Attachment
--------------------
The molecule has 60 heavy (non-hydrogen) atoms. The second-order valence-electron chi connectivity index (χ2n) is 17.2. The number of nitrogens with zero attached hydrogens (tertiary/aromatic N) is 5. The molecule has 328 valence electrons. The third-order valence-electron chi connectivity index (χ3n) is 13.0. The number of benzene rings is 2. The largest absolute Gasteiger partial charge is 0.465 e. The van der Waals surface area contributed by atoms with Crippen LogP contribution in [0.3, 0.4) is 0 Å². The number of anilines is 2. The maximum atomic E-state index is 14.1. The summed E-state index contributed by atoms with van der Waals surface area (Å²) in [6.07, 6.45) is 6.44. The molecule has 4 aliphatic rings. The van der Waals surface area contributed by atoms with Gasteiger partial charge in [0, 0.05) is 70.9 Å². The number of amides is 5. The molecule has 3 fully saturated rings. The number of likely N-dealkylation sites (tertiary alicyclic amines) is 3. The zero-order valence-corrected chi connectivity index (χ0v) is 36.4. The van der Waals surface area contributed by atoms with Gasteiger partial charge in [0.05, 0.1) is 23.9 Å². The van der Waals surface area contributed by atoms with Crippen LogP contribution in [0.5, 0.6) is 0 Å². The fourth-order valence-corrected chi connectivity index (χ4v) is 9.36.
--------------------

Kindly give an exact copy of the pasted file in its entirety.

The molecule has 60 heavy (non-hydrogen) atoms. The second-order valence-electron chi connectivity index (χ2n) is 17.2. The number of nitrogens with zero attached hydrogens (tertiary/aromatic N) is 5. The molecule has 328 valence electrons. The third-order valence-electron chi connectivity index (χ3n) is 13.0. The number of benzene rings is 2. The largest absolute Gasteiger partial charge is 0.465 e. The van der Waals surface area contributed by atoms with Crippen LogP contribution in [0.3, 0.4) is 0 Å². The number of anilines is 2. The maximum atomic E-state index is 14.1. The summed E-state index contributed by atoms with van der Waals surface area (Å²) in [6.07, 6.45) is 6.44. The molecule has 4 aliphatic rings. The van der Waals surface area contributed by atoms with Gasteiger partial charge in [0, 0.05) is 70.9 Å². The number of amides is 5. The molecule has 3 fully saturated rings. The number of likely N-dealkylation sites (tertiary alicyclic amines) is 3. The zero-order valence-corrected chi connectivity index (χ0v) is 36.4. The van der Waals surface area contributed by atoms with Gasteiger partial charge in [0.05, 0.1) is 23.9 Å². The van der Waals surface area contributed by atoms with Crippen LogP contribution in [0.5, 0.6) is 0 Å². The fourth-order valence-corrected chi connectivity index (χ4v) is 9.36.